Re: Removing Python 2 support in OpenStack [was: Please do not drop Python 2 modules]
- Date: Thu, 26 Apr 2018 00:49:14 +0200
- From: Thomas Goirand <zigo@xxxxxxxxxx>
- Subject: Re: Removing Python 2 support in OpenStack [was: Please do not drop Python 2 modules]
On 04/25/2018 11:59 AM, Ondrej Novy wrote:
> 2018-04-25 11:11 GMT+02:00 Thomas Goirand <zigo@xxxxxxxxxx
> - faster build time (no need to test with Python 2, so less chances of
> build failure).
> build is done once, customer happiness is for years (buster lifetime).
More work ...
> - no chance to have any Python 2 packages installed, so we're sure we're
> on a full Python 3 stack (in my current setup, unfortunately some Python
> 2 packages are still pulled). This may go on for another 3 years if we
> don't remove Python 2 now, with the added issue that it will pull
> *older* version of clients if selecting Python 2 and if we still have
> them in Buster (ie: case of OpenStack backports on top of Stable).
> so let's fix packages to not pull Py2 if it's not needed.
> - packaging and decrufting will take a long time, so we'd better start
> early. Especially if we want to do it the proper way, without breaking
> any reverse (build-)dependency that are outside of OpenStack.
> more than one release cycle? I'm sure we can do it during Bullseye. And
> we will do it for non-OS Python packages too. Better is to do removing
> in earlier phase of development cycle.
And even more work...
If you're only points of argumentation are "well, it's easy, we just
need to do this or that", then it's not acceptable. There's no way you
can force anyone in Debian into doing one thing or another, if you don't
*significantly* contribute. Optimizing the way I can do OpenStack
packaging means I can do more with that limited time, and I really think
that's the best way to serve our users.
We've played that game last summer at Debconf, with lots of promises
from potential contributors. I accepted the rules, and lost the game
with more work for me, doing the way the team was supposed to do, but
finally being nearly the only one doing all. I wont do the same mistake
again unless I see things have changed *already* (ie: not just
promises). Here, I'm talking about at least 3 or 4 uploads per week (I
was tempted to write one per day...) of non-cosmetic changes.
There's btw a bunch of RC bugs in the BTS that I would love to get
fixed. Anyone up for contributing that?
> - at some point, even upstream will move to Python 3, and Python 2 will
> be the legacy old thing. Do we really want to be the only distribution
> that will hit these Python 2 bugs? In such case, we'll be alone writing
> these Python 2 bugfix patches. :/
> that point is after Rocky, so it's doesn't matter for Buster.
> - Other distros (RHEL and Ubuntu) will move to Python 3 only in the next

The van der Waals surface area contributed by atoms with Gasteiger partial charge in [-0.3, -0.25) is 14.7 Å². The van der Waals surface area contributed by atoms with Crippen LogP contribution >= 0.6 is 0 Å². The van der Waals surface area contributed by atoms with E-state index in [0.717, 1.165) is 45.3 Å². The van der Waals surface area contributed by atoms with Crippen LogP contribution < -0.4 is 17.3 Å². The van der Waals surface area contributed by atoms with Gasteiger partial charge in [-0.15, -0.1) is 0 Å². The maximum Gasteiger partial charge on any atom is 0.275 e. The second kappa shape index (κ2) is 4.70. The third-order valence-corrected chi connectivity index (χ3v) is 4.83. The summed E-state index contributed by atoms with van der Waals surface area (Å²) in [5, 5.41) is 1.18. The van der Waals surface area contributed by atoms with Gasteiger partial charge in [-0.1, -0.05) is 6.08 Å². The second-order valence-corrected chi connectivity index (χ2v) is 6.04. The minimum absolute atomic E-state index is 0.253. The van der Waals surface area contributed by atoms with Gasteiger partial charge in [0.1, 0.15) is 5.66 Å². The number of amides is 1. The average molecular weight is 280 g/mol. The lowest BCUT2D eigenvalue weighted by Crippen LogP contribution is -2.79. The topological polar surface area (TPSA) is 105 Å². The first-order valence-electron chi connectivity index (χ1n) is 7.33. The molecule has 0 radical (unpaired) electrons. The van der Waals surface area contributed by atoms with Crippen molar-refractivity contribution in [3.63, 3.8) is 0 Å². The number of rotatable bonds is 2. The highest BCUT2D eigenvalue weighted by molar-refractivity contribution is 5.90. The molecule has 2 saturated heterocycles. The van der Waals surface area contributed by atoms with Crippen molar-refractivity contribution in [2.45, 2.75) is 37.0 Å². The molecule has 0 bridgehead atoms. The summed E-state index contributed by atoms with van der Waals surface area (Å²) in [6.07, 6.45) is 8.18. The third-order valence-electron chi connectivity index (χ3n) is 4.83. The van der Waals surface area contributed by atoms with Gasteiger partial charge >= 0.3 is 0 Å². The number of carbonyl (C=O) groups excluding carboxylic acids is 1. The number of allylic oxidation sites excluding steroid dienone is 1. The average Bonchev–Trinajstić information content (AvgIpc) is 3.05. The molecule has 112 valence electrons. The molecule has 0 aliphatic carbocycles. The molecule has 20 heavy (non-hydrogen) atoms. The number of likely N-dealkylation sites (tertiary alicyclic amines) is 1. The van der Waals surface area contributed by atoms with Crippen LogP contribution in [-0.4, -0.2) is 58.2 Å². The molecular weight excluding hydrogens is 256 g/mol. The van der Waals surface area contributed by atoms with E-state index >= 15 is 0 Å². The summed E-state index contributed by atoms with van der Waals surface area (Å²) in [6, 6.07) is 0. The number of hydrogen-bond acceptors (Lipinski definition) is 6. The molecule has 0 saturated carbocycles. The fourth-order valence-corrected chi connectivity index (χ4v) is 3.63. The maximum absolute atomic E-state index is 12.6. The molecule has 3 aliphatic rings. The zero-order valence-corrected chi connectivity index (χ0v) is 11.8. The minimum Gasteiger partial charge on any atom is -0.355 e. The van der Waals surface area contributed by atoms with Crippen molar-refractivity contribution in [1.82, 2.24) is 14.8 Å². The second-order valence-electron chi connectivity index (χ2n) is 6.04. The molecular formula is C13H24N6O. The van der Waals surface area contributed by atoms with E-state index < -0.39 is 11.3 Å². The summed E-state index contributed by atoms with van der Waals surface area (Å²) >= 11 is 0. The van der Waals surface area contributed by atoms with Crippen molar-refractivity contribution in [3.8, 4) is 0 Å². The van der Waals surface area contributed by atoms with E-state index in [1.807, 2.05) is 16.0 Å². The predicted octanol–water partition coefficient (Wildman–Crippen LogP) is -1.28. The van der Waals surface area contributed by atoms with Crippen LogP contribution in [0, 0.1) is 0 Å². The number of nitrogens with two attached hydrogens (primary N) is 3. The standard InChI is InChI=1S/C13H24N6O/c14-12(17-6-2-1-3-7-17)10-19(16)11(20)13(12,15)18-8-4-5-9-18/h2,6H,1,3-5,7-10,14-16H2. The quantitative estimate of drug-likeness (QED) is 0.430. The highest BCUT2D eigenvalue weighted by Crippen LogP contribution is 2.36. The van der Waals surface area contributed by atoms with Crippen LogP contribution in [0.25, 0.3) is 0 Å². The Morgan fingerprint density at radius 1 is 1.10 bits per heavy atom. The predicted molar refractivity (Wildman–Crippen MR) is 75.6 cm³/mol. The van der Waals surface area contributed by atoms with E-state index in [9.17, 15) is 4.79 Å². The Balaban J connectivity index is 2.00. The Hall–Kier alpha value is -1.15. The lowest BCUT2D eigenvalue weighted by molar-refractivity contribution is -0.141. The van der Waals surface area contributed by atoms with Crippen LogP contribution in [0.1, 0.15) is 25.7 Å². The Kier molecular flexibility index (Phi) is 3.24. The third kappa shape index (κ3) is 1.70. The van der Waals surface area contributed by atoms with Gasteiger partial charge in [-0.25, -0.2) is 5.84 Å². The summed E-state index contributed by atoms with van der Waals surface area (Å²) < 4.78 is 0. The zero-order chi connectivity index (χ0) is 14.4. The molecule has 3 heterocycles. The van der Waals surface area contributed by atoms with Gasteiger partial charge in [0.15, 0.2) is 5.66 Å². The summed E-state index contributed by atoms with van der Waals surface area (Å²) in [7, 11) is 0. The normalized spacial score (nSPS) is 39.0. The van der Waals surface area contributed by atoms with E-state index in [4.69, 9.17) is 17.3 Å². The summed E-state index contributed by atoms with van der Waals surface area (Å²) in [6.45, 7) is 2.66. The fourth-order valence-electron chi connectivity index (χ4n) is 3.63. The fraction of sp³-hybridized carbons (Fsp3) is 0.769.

> OpenStack development cycle, meaning we'll be alone with Python 2
> support at some point.
> any links where Ubuntu said they will not support Py2 for Rocky? I'm
> sure we will not be alone.
This was part of a non-formal discussion with Ubuntu people, I'm not
sure it would be right to say with who, but I'm sure you can guess. We
can discuss with that person again and see what he says now, as maybe
things have changed since that last conversation. So no, I don't have
any formal announcement/links to support that it will happen in Ubuntu
> The other thing is, it's ready! I was able to do functional testing on
> top of the Python 3 release of OpenStack Debian packages. So why should
> we hold any longer?
> What is ready? Py3 support, or Py2 dropping? If foremost, let's do it.
> Let's have good Py3-only services, let's have default Py3 clients, but
> support Py2 clients. It cost us nothing, it's already done this way.
That's were I don't agree (with both you and Adrian Bunk). Supporting a
dual-python everything but services, and keeping the legacy in place
isn't costless. It is a significant overhead. The question is just if
it's worth the effort or not.
> The only benefit we get with keeping Python 2 support is for thirdparty
> software that is still using Python 2. We don't have this in Debian at
> the moment. What's the status in your company? Do you still need Python
> 2 for your internal use? What's the ETA for switching to Python 3?
> yep, that's important benefit. Because our priority is our users.
LOL ! Writing "our priority is our users" in a thread is nearly equal to
winning a godwin point, do you know? Just like it, it's supposed to end
the discussion with no argumentation possible.
Jokes aside (yes, the above is only a joke...), to serve our users the
best way possible, we need to set priorities the right way, and be
efficient. Because being efficient in the way we do the work is the best
way to get more time for things that matters. Add a bit of polish to
everything, so that users are happy. There's the need for polishing many
rough edges of OpenStack in Debian, I'm sure you know it.
Now, what needs to be accounted, is how many people use Py2 clients (and
of course, by that, I mean the Python modules, not the cli). To answer
that question, we have unfortunately no data except your own case.
> "My" company is not important, important is our users and my company is
> just one of them.
But is the whole set made of just one? Or more? Impossible to say...
Which is why I asked you how much time it would take for fixing the
situation in your own company, as it could be a good example. How many
months do you need? 6 months? A year? It'd be super nice if you could
explain your use case in more details, and tell what your code base is
about. Though maybe you can't do it publicly? Or even, maybe you can't
tell me? I would understand in both cases. But if you can explain, it
would help understanding at least your use case, which may be similar to
Thomas Goirand (zigo)